Anticipating a possible dismissal, Scalzo set up a third grand jury presentation for Nov. 13. Saraceno said he was there to hear Walker testify, but he was required to leave before Scalzo and Deputy District Attorney Holly E. Sloma instructed the grand jury.

Saraceno said he assumes that the justification instructions were given, but he doesn’t know for sure. Scalzo said he was not allowed to discuss grand jury matters, which are supposed to be secret.

Statements made in open court by the attorneys at the Nov. 13 conference indicated that the June grand jury was contentious.

Looking ahead to the third presentation later that day, Murphy warned Saraceno not to interrupt Scalzo while he was questioning Walker. Saraceno complained to the judge that in June, Scalzo at one point laughed at one of Walker’s answers and interrupted another.

In his ruling, Murphy wrote, “It is probably also better if the prosecutor does not employ heavy sarcasm or other obvious innuendo seeking to communicate his disbelief in the defendant’s story.” But the judge said cautionary instructions were given to the June grand jury and thus the contentious exchanges were not grounds for dismissing the indictment.

Walker isn’t a free man, as he was sentenced Jan. 4 to four years in state prison for fifth-degree criminal possession of a controlled substance. He had 1.65 grams of cocaine in Lockport on June 6, 2010. He was in jail awaiting action on that charge when he had his struggle with the officers.

At the time of the sentencing, then-Assistant District Attorney David A. Hoffman said Walker had turned down a combination plea to the drug charge and the alleged assault on Crawley that would have limited his total prison time for both to seven years.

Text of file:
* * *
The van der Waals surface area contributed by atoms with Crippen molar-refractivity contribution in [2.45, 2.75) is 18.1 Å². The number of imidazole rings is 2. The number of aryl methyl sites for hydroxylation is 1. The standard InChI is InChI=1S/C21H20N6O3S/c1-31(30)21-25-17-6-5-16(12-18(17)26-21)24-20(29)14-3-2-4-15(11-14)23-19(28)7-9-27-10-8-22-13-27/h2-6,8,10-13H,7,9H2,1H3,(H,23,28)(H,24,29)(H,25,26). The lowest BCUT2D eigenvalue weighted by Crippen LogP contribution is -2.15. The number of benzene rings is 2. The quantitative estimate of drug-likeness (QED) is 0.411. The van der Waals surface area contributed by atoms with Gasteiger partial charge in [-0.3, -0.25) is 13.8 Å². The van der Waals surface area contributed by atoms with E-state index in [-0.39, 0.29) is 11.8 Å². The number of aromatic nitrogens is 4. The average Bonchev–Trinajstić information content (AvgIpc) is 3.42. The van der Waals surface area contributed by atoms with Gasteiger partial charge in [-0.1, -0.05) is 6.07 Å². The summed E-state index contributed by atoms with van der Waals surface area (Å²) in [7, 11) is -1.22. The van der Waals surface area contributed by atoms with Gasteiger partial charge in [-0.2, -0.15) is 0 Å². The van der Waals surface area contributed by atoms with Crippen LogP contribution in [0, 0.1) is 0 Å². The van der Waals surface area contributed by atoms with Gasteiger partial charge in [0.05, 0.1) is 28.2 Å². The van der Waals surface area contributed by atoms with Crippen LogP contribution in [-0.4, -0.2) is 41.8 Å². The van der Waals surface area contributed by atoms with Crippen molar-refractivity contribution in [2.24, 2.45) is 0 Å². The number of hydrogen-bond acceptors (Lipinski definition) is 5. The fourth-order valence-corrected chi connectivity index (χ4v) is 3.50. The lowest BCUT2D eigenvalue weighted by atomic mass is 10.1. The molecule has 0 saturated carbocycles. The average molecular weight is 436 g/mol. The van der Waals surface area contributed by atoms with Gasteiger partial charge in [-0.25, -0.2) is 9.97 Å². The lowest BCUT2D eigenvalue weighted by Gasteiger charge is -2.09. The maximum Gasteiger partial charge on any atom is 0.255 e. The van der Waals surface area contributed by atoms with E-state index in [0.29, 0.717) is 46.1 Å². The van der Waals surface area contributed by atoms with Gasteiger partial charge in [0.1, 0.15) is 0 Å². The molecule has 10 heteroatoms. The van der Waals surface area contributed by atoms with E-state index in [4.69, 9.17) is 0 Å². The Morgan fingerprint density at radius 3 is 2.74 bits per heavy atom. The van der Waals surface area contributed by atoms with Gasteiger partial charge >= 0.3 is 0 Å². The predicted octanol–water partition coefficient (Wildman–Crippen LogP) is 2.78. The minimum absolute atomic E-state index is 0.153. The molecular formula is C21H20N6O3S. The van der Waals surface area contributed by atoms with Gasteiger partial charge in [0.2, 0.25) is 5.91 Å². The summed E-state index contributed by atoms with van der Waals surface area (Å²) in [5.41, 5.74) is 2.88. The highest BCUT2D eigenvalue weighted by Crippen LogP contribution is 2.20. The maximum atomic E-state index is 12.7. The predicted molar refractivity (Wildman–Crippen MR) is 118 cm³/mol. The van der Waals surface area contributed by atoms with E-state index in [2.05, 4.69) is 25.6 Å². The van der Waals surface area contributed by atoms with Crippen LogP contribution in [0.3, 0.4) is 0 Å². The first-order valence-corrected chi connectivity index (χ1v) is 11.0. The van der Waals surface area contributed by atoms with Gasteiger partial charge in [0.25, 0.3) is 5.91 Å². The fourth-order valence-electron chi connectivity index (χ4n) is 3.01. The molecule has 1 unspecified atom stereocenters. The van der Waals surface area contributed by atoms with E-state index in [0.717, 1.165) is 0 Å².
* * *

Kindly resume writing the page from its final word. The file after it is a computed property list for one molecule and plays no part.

This is Walker’s third stint in state prison. He served two years for a 1993 drug-possession conviction in Manhattan, and 13 years for an Erie County armed robbery in 1997.

With Walker in the clear on the assault case, the weight of the situation may fall on Broughton, who allegedly passed him the tobacco, triggering the guards’ struggle with Walker that resulted in Crawley’s disabling injury.

Broughton’s misdemeanor charge of promoting prison contraband is still open in Lockport Town Court, where her next court date is Dec. 27.

But Broughton also faces a felony indictment charging her with third-, fourth- and seventh-degree criminal possession of a controlled substance, as well as fifth-degree criminal possession of marijuana. Police allegedly found cocaine when they raided her Lockport apartment May 4.

That case is being heard by State Supreme Court Justice Richard C. Kloch Sr. Broughton applied for the judicial diversion program of court-supervised drug treatment and was declared eligible by state screeners.

However, last Tuesday, Assistant District Attorney Peter M. Wydysh told Kloch he objects to Broughton receiving diversion. Kloch scheduled a hearing for Dec. 12.

If she were admitted to judicial diversion, Broughton would have to plead guilty to a felony, usually the most serious count in the indictment, and enter treatment for up to two years.

If she were to successfully complete the program, her charge would be reduced to a misdemeanor and she would be sentenced to three years’ probation. If she were to fail in the program, she would face as long as nine years in prison.

The diversion program is supposed to be for people whose drug use contributes to their criminal record. Kloch said the report he received from the screeners indicated Broughton has been smoking marijuana since age 9 and using cocaine since age 15.

“We believe her to be a dealer, not a user,” Wydysh said when asked by a reporter why he was objecting to Broughton’s bid to enter diversion. But he said another reason was “the whole Ramone Walker thing. She was a contributing factor.”